• We recommend no pharmacological VTE prevention after low-risk orthopaedic procedures in patients without high VTE risk (Grade 1C).
  • For pharmacological prophylaxis, we recommend a minimum of 7 days’ duration of treatment over protocols lasting 3 days or single-dose protocols (Grade 1B), although in selected cases of fast-track surgery, thromboprophylaxis only during hospitalisation could be an option (Grade 2C). We recommend extending the duration of thromboprophylaxis for up to 4 weeks in specific cases of high-risk procedures, according to general rules (Grade 2B).
  • When the choice of thromboprophylaxis is a LMWH, the first dose could be administrated before surgery (about 12 h before the beginning of the procedure) or after surgery (optimal time from 6 to 8 h after the end of the procedure) (Grade 2C). In case of planned neuraxial anaesthesia for the procedure, postoperative administration seems to be the preferred option (Grade 2C).
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Intensive care

  • In critically ill patients, we recommend against the routine use of compression duplex ultrasound screening of deep vein thrombosis (DVT) (Grade 1B).5
  • We recommend an institution-wide protocol for the prevention of VTE that includes the use of mechanical thromboprophylaxis, that is IPC (Grade 1B).
  • For critically ill patients, we recommend using thromboprophylaxis with LMWH or LDUH (Grade 1B), and we recommend LMWH over LDUH (Grade 1B).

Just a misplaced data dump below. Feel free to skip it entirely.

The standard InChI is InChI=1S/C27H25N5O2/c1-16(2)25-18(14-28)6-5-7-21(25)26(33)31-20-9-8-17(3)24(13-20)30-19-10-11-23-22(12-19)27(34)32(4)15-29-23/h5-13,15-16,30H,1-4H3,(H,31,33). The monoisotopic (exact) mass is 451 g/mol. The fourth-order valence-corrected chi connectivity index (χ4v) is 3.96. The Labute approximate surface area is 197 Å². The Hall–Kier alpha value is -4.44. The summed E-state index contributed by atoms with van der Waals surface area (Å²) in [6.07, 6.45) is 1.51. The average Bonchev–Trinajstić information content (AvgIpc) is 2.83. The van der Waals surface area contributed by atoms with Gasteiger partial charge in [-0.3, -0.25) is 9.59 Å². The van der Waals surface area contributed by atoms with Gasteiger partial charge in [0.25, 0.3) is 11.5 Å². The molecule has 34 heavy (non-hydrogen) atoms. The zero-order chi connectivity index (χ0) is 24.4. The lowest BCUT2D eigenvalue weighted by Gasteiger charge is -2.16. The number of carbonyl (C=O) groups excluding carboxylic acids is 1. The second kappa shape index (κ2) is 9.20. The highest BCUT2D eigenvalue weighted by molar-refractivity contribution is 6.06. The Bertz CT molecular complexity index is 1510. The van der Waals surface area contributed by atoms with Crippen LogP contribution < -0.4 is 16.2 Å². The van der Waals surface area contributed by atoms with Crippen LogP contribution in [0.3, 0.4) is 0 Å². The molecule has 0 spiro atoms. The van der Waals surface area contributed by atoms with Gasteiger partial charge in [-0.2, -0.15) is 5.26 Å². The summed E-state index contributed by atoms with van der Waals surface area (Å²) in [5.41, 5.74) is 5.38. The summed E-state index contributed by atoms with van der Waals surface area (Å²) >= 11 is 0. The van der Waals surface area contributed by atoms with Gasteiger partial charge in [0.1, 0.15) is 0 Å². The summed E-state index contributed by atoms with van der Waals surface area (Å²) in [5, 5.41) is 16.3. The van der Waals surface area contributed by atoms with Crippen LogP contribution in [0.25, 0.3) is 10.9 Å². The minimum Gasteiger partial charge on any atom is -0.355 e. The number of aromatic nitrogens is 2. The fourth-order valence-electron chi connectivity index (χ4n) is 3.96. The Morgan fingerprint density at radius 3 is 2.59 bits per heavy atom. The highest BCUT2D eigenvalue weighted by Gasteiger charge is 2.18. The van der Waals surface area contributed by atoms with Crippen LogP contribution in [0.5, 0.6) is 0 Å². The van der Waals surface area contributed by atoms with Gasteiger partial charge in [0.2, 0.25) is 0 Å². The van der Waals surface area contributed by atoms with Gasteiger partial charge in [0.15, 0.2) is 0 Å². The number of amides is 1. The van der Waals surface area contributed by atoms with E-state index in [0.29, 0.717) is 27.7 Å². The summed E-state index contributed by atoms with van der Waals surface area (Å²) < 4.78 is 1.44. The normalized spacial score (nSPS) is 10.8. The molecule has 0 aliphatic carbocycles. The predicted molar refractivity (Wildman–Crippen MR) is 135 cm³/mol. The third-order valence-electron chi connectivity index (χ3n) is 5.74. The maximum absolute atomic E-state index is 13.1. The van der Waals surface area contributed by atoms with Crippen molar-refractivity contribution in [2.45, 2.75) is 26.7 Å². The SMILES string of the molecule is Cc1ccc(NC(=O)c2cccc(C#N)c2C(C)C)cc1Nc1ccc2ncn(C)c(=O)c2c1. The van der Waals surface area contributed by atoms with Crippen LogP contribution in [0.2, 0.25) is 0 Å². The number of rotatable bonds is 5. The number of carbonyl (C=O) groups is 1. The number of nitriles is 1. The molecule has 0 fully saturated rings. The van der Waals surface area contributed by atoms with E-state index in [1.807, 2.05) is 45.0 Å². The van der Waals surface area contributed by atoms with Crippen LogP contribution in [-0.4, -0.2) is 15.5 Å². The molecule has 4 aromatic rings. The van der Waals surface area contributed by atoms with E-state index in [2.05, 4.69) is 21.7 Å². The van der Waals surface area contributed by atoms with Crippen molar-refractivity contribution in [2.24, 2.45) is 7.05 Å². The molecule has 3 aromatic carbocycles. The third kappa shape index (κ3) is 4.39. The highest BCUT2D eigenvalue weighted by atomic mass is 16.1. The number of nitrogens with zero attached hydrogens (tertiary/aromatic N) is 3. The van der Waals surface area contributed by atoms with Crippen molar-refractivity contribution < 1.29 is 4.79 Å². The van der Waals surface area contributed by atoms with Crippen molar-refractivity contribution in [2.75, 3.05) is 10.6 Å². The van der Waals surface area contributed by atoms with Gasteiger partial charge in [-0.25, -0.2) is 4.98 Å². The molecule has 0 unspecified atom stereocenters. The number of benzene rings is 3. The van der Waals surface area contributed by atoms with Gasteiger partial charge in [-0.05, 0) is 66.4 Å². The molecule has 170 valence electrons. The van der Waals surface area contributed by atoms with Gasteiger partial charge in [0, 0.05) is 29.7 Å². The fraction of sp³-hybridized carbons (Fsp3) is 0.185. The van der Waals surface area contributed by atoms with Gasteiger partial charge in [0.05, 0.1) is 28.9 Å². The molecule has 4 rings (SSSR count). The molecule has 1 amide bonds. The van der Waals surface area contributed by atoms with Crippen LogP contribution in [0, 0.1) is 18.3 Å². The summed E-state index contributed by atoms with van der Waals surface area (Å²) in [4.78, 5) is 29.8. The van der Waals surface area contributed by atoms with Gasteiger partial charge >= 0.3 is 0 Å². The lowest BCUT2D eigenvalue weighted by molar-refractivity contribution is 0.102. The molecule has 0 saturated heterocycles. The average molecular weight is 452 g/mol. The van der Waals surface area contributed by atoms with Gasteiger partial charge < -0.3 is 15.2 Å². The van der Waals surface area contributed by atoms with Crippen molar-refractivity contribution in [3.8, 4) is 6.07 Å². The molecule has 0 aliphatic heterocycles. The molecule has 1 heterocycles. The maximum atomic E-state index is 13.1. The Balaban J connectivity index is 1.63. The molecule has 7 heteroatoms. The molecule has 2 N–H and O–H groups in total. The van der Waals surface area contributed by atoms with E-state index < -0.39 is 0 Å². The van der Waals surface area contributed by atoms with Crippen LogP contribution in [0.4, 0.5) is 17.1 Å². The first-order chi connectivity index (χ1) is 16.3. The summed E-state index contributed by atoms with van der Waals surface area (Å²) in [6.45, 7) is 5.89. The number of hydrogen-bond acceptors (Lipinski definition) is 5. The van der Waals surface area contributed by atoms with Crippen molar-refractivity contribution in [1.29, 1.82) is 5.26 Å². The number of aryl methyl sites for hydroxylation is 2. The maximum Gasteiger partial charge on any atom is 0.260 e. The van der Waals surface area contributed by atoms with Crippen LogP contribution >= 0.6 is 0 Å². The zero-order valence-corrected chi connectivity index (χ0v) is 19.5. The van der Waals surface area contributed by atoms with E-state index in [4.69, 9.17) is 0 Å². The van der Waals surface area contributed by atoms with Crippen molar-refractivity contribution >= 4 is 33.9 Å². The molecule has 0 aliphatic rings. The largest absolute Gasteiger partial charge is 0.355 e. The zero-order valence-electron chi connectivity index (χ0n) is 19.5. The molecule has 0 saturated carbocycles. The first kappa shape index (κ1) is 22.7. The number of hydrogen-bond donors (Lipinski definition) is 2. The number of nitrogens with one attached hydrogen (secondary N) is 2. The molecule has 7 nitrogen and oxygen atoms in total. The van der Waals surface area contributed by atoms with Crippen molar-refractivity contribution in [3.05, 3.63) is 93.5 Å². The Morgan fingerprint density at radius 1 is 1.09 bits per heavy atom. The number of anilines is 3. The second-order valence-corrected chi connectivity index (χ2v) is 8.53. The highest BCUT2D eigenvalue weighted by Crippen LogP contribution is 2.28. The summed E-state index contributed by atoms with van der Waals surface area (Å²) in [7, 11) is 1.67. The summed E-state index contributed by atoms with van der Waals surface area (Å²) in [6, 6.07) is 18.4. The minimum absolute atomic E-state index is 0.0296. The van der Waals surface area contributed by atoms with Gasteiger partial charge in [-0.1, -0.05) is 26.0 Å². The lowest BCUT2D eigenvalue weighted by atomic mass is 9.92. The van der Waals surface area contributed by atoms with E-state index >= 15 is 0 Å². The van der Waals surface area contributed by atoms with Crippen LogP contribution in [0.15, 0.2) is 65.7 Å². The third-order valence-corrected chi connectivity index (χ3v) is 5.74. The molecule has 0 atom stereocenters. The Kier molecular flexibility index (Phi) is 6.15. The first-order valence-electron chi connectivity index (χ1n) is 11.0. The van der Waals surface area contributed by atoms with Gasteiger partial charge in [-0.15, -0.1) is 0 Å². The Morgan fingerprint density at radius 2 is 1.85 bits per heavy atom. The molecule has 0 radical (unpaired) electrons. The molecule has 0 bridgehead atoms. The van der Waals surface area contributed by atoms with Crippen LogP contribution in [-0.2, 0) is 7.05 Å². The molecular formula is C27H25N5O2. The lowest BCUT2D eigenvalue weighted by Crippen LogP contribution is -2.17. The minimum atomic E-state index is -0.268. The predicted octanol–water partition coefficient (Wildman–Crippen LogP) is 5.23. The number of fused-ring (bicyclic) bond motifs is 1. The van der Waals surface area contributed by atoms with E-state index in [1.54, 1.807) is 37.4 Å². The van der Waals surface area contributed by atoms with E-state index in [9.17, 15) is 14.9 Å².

• For VTE prophylaxis in critically ill patients with severe renal insufficiency, we suggest the use of LDUH (Grade 2C), dalteparin (Grade 2B) or reduced doses of enoxaparin (Grade 2C). Monitoring of anti-Xa activity may be considered when LMWH is used in these patients (Grade 2C).
  • The use of pharmacological prophylaxis in patients with severe liver dysfunction should be carefully balanced against the risk of bleeding. If a treatment is administered, the use of LDUH or LMWH is suggested (Grade 2C).
  • We suggest no prophylaxis or the use of IPC in patients with a platelet count less than 50 ×109 l-1and a high-risk of bleeding (Grade 2C).
  • For critically ill patients, we recommend against the routine use of inferior vena cava (IVC) filters for the primary prevention of VTE (Grade 1C). We suggest the use of IVC filters in patients who can neither receive pharmacological prophylaxis nor IPC (Grade 2C).
  • In critically ill patients with suspected or confirmed diagnosis of heparin-induced thrombocytopaenia (HIT), all forms of heparin must be discontinued (Grade 1B). In these patients, immediate anticoagulation with a non-heparin anticoagulant rather than discontinuation of heparin alone is recommended unless there is a strong contra-indication to anticoagulation (Grade 1C). The selection of non-heparin anticoagulants should be based on patient characteristics: argatroban is the first choice in case of renal insufficiency, and bivalirudin in patients undergoing or after cardiac surgery (Grade 2C). The use of fondaparinux can also be considered in these patients (Grade 2C).
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Cardiovascular and thoracic surgery

Cardiac and vascular surgery